Before Derek posted his sad article on the possible loss of a promising young pitcher, a link was shared among the staff here at IIATMS that included the link Derek used. Following the link, I happened to notice the dumb, emotional and knee-jerk reactions of many of the comments. Reflecting on such emotional...umm...gymnastics of some fans, I reflected upon my own. My conclusion is that I am not much different. Just look at my history of reacting to Chase Headley. Right now, I love the guy madly!
But, William, you might ask, did you not just disparage Headley in the staff's prediction post just a few days ago? Why yes, I did. Which proves what I said in the first paragraph. I have always been a fan first. I would have made a lousy journalist. I have too many years invested in rooting for the franchise not to be this way.
And my newly minted love of Headley is not because he is batting ..636 with an OPS of 1.667. I'm not so googly-eyed that three games matter statistically. Why I am so madly in love with Headley right now is that he is hitting the ball where they ain't.
Chase Headley has put ten balls in play so far this season (I know, I know...three games) and not one of them has been pulled. Not one! He went three for four in the season opener and they were all shift beaters. With a man at third due to the Rays having to play in that awful Tropicana disaster, Headley again beat the shift to plate the run. I actually swooned.
I had to watch the game on the Rays' television station because I live in Florida now, and MLB.TV blacks those games out. After blathering on about how great each Ray player was, the announcers did tell the story that Headley had said he was going to make teams pay for the shift and would continue to do so until they wised up and played it straight up. MLB.com followed the story after the Yankee win.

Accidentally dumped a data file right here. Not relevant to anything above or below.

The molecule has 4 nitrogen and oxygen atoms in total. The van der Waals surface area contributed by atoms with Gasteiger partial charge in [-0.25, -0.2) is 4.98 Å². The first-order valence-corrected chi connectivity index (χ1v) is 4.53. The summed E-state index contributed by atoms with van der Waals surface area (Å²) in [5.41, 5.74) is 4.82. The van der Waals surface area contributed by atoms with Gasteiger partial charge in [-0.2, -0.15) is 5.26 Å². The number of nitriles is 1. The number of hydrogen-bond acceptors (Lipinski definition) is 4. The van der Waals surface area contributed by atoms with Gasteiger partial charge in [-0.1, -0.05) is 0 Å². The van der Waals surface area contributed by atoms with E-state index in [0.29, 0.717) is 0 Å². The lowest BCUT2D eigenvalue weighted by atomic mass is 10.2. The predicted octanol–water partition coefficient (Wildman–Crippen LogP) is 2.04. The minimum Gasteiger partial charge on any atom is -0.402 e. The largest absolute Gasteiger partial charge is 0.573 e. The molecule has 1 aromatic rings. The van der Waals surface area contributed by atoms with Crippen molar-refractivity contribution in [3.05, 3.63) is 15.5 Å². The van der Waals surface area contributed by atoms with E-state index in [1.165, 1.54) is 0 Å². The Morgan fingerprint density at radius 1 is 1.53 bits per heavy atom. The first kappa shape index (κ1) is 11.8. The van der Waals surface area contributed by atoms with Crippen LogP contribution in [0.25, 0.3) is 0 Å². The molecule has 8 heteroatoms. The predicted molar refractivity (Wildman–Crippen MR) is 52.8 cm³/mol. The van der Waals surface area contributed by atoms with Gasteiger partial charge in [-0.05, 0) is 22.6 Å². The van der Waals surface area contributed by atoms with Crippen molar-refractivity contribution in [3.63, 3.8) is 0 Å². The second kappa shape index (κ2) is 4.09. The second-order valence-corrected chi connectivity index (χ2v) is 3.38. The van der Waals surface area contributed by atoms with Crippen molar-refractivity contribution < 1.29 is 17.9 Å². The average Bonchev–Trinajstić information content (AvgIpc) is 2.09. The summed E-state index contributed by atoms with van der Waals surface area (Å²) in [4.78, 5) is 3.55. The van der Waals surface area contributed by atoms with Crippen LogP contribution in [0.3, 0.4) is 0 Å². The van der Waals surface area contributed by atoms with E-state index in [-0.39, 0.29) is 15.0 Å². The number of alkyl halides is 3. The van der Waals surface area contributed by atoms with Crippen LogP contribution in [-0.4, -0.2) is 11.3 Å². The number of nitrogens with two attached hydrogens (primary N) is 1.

I have been waiting for this moment all my life (hold on....hold on). Sorry! I got wrapped up in Phil Collins' song for a second. I do not know how many times I have yelled at the television (or computer screen) for batters to take the free hit--especially with a benny sitting on third for your team! There were times when I wanted to slap Mark Teixeira silly for being too proud to do it. And Teixeira was and is far from being alone.
So here is a guy who has struggled in pinstripes for the last two years, especially in the first half, acknowledging that he had to do something and he is doing it. And the team is benefitting from his smart thinking. Finally! I love him for that.
I love it because shifts have become a bane in baseball. How are you supposed to keep score when a guy playing short right field throws a runner out at first and it goes as a 5-3? With all the strikeouts in baseball now, the loss of BABIP due to the shift hurts the game for the few times when a ball is put in play. To the rescue comes my new knight in shining armor (armour if you are reading in Canada).
Save baseball, Chase! Save it all by yourself! Show the way! Show other batters that just because the think tank shows that a batter hits the ball 80% of the time to one location you do not HAVE to hit it there!
Look, the guy will probably be Chase Headley, the Yankee, by the end of the season. And I still might wish the team had somebody better. But for right now, Chase Headley gives me hope. Perhaps he is the warning salvo to this distasteful shift business.